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Concentration of CO2 in the Atmosphere

I Have a Stream: Conduit-Based Micro-Hydro

In this microhydro system, water is diverted into a penstock. Conduit-based systems use pipes that are already serving other purposes like irrigation or wastewater. Credit: U.S. Department of Energy

In this microhydro system, water is diverted into a penstock. Conduit-based systems use pipes that are already serving other purposes like irrigation or wastewater. Credit: U.S. Department of Energy

by Russell King

The classic picture of hydropower is that of a large concrete dam that spans the breadth of a river, providing water and electricity to thousands, if not millions. Hydroelectric dams are not merely physically big, however; their size manifests in two other ways as well. First, hydroelectric dams have a proportionally large environmental impact. Aside from the aesthetic harm of forever changing a river formally untouched by humans, the river ecology suffers. Whole valleys are flooded to provide reservoirs, destroying the riparian habitat. Water temperature changes, and downstream ecosystems do not receive the debris and sediment they need. Perhaps most importantly, fish cannot travel upstream to spawn, even with fish ladders. Second, large-scale hydropower comes with a correspondingly large set of regulatory and cost hurdles, which places it out of the hands of most. Licensing or exempting a hydroelectric dam through FERC with a capacity exceeding 10 MW can take years and requires technical expertise that is unavailable to the average citizen. NEPA is usually triggered, further extending the licensing period. And then there is the threat of litigation should a party object to what the developer is doing to the river. Simply put, everything about classic hydropower is big: with big dams, big impacts, big costs, and lots of regulation.

Yet there is another way – conduit-based micro-hydro. In 2013, Congress recognized that the licensing process for big hydro did not scale down, disincentivising any smaller projects. The regulation existed for a reason – large hydropower has large impacts. But small-hydro and micro-hydro have small and micro impacts, respectively. So Congress passed the Hydropower Regulatory Efficiency Act (HREA), which created several new programs to make the licensing or exemption process for small-scale hydropower more approachable. Amongst these programs is the qualified conduit hydropower facility program, which completely removes the need for a license or exemption from FERC. Finally, the power of moving water is back in the hands of the average citizen.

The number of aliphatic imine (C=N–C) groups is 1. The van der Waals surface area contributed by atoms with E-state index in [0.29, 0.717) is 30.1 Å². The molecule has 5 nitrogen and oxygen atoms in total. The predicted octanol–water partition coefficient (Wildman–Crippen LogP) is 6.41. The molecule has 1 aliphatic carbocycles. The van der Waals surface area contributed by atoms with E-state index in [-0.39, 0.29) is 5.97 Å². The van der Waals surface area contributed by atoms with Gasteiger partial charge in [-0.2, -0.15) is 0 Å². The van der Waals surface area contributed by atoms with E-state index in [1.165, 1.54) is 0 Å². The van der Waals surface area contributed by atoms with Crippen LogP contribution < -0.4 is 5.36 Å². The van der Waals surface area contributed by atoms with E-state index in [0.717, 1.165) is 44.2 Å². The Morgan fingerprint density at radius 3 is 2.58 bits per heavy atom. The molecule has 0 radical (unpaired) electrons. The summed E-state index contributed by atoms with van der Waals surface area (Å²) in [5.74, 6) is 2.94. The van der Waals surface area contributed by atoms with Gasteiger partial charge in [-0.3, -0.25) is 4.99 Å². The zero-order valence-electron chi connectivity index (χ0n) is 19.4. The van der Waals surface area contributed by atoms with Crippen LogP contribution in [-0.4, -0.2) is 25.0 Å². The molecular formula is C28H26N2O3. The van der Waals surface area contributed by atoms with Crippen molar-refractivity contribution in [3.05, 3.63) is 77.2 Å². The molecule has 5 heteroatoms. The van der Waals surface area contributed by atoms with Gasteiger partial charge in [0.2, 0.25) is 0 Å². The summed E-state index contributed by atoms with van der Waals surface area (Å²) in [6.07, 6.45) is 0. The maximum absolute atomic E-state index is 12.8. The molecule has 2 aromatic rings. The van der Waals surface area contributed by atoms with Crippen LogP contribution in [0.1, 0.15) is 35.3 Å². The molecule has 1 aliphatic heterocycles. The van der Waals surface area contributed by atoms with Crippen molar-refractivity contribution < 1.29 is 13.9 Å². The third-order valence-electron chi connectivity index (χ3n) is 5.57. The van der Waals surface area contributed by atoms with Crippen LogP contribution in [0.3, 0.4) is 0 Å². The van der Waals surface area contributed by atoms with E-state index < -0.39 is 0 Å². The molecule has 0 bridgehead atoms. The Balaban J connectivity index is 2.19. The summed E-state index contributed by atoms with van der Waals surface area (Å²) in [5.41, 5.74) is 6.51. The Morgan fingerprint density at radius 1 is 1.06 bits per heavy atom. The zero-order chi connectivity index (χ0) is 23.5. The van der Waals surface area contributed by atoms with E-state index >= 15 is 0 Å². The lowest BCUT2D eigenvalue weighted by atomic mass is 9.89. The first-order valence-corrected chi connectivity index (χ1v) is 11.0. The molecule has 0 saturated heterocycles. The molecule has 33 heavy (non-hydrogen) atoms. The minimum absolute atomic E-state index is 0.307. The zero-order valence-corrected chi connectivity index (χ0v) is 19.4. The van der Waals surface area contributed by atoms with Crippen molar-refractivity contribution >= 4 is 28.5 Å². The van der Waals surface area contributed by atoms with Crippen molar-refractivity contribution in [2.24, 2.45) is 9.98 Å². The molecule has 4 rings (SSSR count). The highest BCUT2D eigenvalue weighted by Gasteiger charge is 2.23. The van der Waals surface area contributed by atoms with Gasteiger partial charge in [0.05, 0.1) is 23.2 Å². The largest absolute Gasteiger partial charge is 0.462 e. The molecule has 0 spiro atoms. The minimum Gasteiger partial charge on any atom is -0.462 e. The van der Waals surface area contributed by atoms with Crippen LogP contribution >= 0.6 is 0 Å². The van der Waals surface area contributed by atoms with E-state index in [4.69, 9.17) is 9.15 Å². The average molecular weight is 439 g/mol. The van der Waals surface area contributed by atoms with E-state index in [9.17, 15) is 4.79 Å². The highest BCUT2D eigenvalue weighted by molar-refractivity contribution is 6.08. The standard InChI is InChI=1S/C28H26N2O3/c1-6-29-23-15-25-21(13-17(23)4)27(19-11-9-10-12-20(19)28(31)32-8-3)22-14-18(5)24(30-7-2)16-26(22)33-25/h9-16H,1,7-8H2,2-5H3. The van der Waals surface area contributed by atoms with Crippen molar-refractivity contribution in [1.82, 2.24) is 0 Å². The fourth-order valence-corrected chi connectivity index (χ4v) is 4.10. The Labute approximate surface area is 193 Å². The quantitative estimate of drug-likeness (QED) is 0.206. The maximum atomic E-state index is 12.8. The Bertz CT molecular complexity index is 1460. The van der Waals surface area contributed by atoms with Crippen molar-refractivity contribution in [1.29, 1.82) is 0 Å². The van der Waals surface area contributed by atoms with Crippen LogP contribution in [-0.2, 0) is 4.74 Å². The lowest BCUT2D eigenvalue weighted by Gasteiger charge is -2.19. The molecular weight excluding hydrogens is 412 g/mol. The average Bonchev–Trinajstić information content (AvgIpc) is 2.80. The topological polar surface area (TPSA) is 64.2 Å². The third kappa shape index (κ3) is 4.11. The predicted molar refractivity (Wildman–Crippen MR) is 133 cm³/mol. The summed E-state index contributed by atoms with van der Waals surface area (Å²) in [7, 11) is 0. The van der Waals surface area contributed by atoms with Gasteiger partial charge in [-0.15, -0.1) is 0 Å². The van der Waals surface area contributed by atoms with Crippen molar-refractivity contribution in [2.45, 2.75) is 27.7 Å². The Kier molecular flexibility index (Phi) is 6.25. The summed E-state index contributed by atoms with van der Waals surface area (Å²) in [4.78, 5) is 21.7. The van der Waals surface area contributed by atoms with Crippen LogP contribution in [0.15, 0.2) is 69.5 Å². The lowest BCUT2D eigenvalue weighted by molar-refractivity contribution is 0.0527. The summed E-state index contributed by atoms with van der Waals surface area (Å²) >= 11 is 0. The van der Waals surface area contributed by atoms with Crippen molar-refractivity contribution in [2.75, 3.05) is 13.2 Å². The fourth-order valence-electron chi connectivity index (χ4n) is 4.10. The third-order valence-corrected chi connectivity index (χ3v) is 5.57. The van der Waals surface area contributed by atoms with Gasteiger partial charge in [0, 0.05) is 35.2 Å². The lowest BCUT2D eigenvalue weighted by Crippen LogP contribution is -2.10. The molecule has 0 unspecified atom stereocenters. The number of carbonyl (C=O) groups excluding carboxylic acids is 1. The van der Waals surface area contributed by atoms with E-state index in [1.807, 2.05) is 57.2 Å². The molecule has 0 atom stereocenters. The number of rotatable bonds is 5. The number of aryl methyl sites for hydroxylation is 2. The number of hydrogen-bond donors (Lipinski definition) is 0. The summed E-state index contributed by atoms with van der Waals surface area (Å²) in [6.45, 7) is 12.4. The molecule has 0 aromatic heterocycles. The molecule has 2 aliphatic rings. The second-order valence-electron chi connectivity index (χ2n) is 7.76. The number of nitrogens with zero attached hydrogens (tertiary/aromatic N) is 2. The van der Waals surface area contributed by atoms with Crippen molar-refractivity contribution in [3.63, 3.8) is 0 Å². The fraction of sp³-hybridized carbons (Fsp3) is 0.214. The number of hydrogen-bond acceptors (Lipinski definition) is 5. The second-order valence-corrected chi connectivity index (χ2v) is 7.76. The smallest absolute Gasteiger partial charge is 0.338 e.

So what is a qualified conduit hydropower facility? These facilities must meet a few requirements. First, installed capacity must be less than 5 MW. Frequently, the capacity is less than 200 kW (which is small-hydro); systems as low as 2 kW to 10 kW (which is micro-hydro) make up a significant portion of these facilities. Second, the generator must be part of a conduit, which is any artificial conveyance of water, such as a ditch or a pipe. Third, that conduit must be primarily for agricultural, industrial, or municipal uses. On the ground, these are simple generators attached to already flowing water. They are irrigation conduits in Colorado. They are municipal wastewater pipes in Alaska. They are drinking water channels on farms in Vermont. They are, above all, hydropower for the little guys.

Unlike large hydropower, the environmental impact of these conduit facilities is limited. Firstly, they do not use a natural waterway, so there are no flooded rivers and stranded fish. Secondly, they use water that will be used anyway. Irrigation is the most common, but drinking water and wastewater are used, too. While watering crops, one might as well generate electricity. In the case of wastewater, micro-hydro turns a negative – polluted water headed for treatment – into power for a home or town, a positive. Essentially, the environmental impact is limited to that of the conduit itself, which is usually minimal.

The regulatory hurdles are just as limited, too. If the three requirements are met, the applicant sends in a notice of intent to FERC. Their user-friendly template can be found on their website. After a fifteen-day initial phase and a forty-five day comment period, FERC determines whether the facility qualifies. As the requirements are easy to meet, very few facilities are rejected. Once qualified, FERC no longer plays a role – once the applicant complies with any state laws, they’re free to generate hydropower. Gone are the mountains of work, environmental reports, and expert information. What is left is an easy-to-use application, accessible to just about anyone.

Micro-hydro is just that: micro. With it comes a micro environmental impact and a micro regulatory regime. What is not micro, however, is conduit-based hydropower’s promise: providing clean, low-impact energy using water for another purpose, all while being in reach of the average citizen. To be sure, residential users may not be able to use it (so it will not replace solar panels), but for New England’s farms, towns, and industry, the promise of green power is as far away as the nearest pipe.

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